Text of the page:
Elkhorn Slough OtterCam3Another mid-bay otter cam is at a secret spot and shared by the Elkhorn Slough Foundation and Elkhorn Slough National Estuarine Research Reserve. (As of the 2015 update, this cam is down.) The live cam automatically shifts to preset locations (which is great when nothing is going on, but frustrating when there’s action at a particular site). ElkhornSlough OtterCam2You have to be patient watching this webcam because the action is jerky and often not very clear, although you do get a sense of the slough environment. (There’s video to entertain if you get bored.) However, the reward can be great, like watching a sea otter haul out on land (above) or catching a sea otter pair mating (right).

MBARI Webcameras1If the weather’s foul (or I just want an awesome way to kill time), I visit the MBARI website with the coolest and most unusual webcam views probably anywhere. When their vessels, the R/V Rachel Carson or R/V Western Flyer, are on research cruises, you can join the scientists and watch images from the ship or a deployed underwater vehicle. MBARI has several ships (details) and the ocean research work is varied and vast. MARS cabled ocean observatory The other amazing cam is on the MARS science node — a cabled observatory at 2,923 feet (891 m) below the surface at the edge of the Monterey Canyon. (How cool is that?) (Note: The MARS cam is down. Hopefully it’ll be running again in the future.) Even though these cams are great when there’s something going on, that doesn’t really matter. If you see nothing, visit MBARI’s images and video library or their YouTube channel — and totally lose track of time.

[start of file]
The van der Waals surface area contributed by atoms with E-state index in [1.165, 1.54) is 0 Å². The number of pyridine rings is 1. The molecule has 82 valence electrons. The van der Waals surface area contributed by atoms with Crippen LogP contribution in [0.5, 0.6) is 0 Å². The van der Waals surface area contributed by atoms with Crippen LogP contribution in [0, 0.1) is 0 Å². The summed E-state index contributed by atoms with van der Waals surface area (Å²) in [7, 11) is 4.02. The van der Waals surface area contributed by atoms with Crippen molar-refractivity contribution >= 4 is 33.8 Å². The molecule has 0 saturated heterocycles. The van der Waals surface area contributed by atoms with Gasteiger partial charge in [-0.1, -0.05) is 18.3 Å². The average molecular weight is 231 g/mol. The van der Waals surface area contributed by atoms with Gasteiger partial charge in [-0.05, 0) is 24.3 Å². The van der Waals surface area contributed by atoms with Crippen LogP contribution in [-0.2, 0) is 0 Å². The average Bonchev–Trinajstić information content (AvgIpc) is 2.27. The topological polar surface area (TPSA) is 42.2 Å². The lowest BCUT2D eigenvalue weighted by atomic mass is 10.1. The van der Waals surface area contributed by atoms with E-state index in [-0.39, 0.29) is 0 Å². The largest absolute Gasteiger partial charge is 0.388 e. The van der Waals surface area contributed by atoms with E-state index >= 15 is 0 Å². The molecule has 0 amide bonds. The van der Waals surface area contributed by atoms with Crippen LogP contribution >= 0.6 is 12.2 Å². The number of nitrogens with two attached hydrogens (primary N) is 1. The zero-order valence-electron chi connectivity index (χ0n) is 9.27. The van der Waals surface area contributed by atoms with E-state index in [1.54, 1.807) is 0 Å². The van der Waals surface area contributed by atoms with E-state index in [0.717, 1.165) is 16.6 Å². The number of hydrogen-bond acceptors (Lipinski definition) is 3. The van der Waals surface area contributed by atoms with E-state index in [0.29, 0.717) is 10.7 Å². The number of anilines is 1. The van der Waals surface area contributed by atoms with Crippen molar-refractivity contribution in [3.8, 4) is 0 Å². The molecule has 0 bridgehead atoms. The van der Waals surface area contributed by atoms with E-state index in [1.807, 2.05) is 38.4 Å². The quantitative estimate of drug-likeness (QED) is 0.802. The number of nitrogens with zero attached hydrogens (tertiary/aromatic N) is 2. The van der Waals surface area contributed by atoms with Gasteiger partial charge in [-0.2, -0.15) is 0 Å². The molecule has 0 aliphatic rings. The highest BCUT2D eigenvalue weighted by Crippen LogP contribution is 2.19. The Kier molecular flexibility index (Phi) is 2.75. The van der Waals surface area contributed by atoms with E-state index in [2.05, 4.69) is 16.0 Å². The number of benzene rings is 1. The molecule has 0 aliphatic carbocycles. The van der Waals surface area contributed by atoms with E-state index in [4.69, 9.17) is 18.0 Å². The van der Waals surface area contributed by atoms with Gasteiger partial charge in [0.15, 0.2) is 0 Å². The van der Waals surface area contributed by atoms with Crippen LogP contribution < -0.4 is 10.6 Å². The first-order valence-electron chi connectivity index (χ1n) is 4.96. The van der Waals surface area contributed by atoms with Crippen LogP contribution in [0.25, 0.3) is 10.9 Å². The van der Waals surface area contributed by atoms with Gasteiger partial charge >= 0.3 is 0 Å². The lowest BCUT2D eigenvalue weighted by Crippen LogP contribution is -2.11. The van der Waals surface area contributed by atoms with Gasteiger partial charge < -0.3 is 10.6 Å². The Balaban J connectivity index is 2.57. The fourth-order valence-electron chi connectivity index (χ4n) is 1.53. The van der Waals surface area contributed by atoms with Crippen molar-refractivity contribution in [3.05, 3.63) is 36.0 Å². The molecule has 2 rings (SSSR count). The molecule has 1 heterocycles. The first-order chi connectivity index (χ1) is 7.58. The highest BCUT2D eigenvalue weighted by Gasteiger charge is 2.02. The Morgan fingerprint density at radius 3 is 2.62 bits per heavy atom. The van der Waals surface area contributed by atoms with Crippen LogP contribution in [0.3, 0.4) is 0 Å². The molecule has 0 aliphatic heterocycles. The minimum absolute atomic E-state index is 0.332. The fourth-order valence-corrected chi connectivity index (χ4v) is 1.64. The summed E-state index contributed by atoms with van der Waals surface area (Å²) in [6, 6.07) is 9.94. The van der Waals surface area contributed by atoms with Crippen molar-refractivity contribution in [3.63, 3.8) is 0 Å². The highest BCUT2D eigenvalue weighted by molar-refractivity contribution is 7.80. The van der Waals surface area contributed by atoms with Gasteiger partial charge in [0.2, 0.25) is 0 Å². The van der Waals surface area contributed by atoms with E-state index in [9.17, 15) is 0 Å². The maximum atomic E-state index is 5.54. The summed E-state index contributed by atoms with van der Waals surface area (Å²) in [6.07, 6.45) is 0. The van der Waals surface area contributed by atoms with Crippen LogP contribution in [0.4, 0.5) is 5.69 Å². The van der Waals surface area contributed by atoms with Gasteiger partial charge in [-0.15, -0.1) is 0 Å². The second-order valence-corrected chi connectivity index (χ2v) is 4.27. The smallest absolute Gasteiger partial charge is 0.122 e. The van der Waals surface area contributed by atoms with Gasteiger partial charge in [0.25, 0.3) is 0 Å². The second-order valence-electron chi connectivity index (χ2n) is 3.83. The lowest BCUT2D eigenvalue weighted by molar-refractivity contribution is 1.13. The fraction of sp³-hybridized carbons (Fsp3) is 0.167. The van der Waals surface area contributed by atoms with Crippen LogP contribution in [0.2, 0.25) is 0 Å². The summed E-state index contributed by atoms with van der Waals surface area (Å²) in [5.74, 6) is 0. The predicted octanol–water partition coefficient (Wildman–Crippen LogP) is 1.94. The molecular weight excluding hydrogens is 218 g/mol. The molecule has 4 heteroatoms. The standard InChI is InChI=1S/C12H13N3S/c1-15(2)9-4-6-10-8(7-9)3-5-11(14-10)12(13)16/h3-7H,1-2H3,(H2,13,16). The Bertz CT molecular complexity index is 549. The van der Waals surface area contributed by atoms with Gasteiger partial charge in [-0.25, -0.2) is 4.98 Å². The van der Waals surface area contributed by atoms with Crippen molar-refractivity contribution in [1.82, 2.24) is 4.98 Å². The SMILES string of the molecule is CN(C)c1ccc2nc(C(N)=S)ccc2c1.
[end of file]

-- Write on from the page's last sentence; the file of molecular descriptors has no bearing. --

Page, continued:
DelMonteBeach NetCam2Closer to my home, at the south end of the bay, is the Del Monte Beach webcam, which offers an osprey’s view of the longest stretch of beach in Monterey. (This cam is no more as of Dec. 2015). The cam operates from about 7 a.m. to 5 p.m. showing a still image that’s refreshed every 30 seconds. I check it for tide and surf before a long beach walk (don’t want to get caught on this stretch at high tide with big waves). One drawback is its limited hours of operation. It would be nice to get this view from dawn till dusk (although because the camera faces westward you’re looking directly into the sun at sunset and so can’t see anything). Another drawback is that wet or foggy weather blurs the image.

FishHopper WebCamThe once-best bay view was the webcam at The Fish Hopper — a seafood & steaks restaurant on Cannery Row. This cam runs 24/7 and is live consistently. (Note: The cam was down for a while and the new positioning is poor for seeing the bay.) Sad. I relied on the view for water conditions before kayaking Monterey’s kelp beds. But, you can still watch bay visitors watching the bay day or night. I appreciate the restaurant’s commitment to this public service (along with pretty good food, although Cannery Row pricey).